In the last years of the 1990s, the GOP-voting middle class refocused its anger away from government and leviathan and toward the person of Bill Clinton. It was said that he represented some kind of unique moral evil despoiling the White House. That ridiculous Monica scandal culminated in a pathetic and pretentious campaign to impeach Clinton. Impeaching presidents is a great idea, but impeaching them for fibbing about personal peccadilloes is probably the least justifiable ground. It's almost as if that entire campaign was designed to discredit the great institution of impeachment.

In any case, this event crystallized the partisanship of the bourgeoisie, driving home the message that the real problem was Clinton and not government; the immorality of the chief executive, not his power; the libertinism of the left-liberals and not their views toward government. The much heralded "leave us alone" coalition had been thoroughly transformed in a pure anti-Clinton movement. The right in this country began to define itself not as pro-freedom, as it had in 1994, but simply as anti-leftist, as it does today.

There are many good reasons to be anti-leftist, but let us revisit what Mises said in 1956 concerning the anti-socialists of his day. He pointed out that many of these people had a purely negative agenda, to crush the leftists and their bohemian ways and their intellectual pretension. He warned that this is not a program for freedom. It was a program of hatred that can only degenerate into statism.

The moral corruption, the licentiousness and the intellectual sterility of a class of lewd would-be authors and artists is the ransom mankind must pay lest the creative pioneers be prevented from accomplishing their work. Freedom must be granted to all, even to base people, lest the few who can use it for the benefit of mankind be hindered. The license which the shabby characters of the quartier Latin enjoyed was one of the conditions that made possible the ascendance of a few great writers, painters and sculptors. The first thing a genius needs is to breathe free air.

He goes on to urge that anti-leftists work to educate themselves about economics, so that they can have a positive agenda to displace their purely negative one. A positive agenda of liberty is the only way we might have been spared the blizzard of government controls that were fastened on this country after Bush used the events of 9-11 to increase central planning, invade Afghanistan and Iraq, and otherwise bring a form of statism to America that makes Clinton look laissez-faire by comparison. The Bush administration has not only faced no resistance from the bourgeoisie. it has received cheers. And they are not only cheering Bush's reelection; they have embraced tyrannical control of society as a means toward accomplishing their anti-leftist ends.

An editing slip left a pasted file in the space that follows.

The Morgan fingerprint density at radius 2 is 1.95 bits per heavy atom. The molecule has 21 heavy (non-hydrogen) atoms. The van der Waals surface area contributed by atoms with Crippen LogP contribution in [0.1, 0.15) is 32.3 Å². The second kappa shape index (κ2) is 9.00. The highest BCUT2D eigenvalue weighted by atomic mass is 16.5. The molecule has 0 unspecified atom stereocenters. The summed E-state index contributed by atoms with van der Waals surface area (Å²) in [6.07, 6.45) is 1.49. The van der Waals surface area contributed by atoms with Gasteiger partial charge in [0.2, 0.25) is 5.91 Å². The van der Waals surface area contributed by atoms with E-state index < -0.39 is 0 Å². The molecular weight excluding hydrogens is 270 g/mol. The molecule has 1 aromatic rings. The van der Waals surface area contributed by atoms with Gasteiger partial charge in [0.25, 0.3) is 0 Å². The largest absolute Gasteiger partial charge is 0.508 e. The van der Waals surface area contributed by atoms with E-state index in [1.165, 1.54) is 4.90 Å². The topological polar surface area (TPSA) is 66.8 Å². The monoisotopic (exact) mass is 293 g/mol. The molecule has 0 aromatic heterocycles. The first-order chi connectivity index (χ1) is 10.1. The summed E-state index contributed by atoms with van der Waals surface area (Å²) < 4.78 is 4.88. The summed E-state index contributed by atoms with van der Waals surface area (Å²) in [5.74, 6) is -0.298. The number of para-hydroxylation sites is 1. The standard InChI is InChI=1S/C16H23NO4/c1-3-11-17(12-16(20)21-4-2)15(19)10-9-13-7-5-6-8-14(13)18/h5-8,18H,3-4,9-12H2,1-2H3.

After September 11, even those whose ostensible purpose in life is to advocate less government changed their minds. Even after it was clear that 9-11 would be used as the biggest pretense for the expansion of government since the stock market crash of 1929, the Cato Institute said that libertarianism had to change its entire focus: "Libertarians usually enter public debates to call for restrictions on government activity. In the wake of September 11, we have all been reminded of the real purpose of government: to protect our life, liberty, and property from violence. This would be a good time for the federal government to do its job with vigor and determination."

The vigor and determination of the Bush administration has brought about a profound cultural change, so that the very people who once proclaimed hated of government now advocate its use against dissidents of all sorts, especially against those who would dare call for curbs in the totalitarian bureaucracy of the military, or suggest that Bush is something less than infallible in his foreign-policy decisions. The lesson here is that it is always a mistake to advocate government action, for there is no way you can fully anticipate how government will be used. Nor can you ever count on a slice of the population to be moral in its advocacy of the uses of the police power.

Editor & Publisher, for example, posted a small note the other day about a column written by Al Neuharth, the founder of USA Today, in which he mildly suggested that the troops be brought home from Iraq "sooner rather than later." The editor of E&P was just blown away by the letters that poured in, filled with venom and hate and calling for Neuharth to be tried and locked away as a traitor. The letters compared him with pro-Hitler journalists, and suggested that he was objectively pro-terrorist, choosing to support the Muslim jihad over the US military. Other letters called for Neuharth to get the death penalty for daring to take issue with the Christian leaders of this great Christian nation.

I'm actually not surprised at this. It has been building for some time. If you follow hate-filled sites such as Free Republic, you know that the populist right in this country has been advocating nuclear holocaust and mass bloodshed for more than a year now. The militarism and nationalism dwarfs anything I saw at any point during the Cold War. It celebrates the shedding of blood, and exhibits a maniacal love of the state. The new ideology of the red-state bourgeoisie seems to actually believe that the US is God marching on earth – not just godlike, but really serving as a proxy for God himself.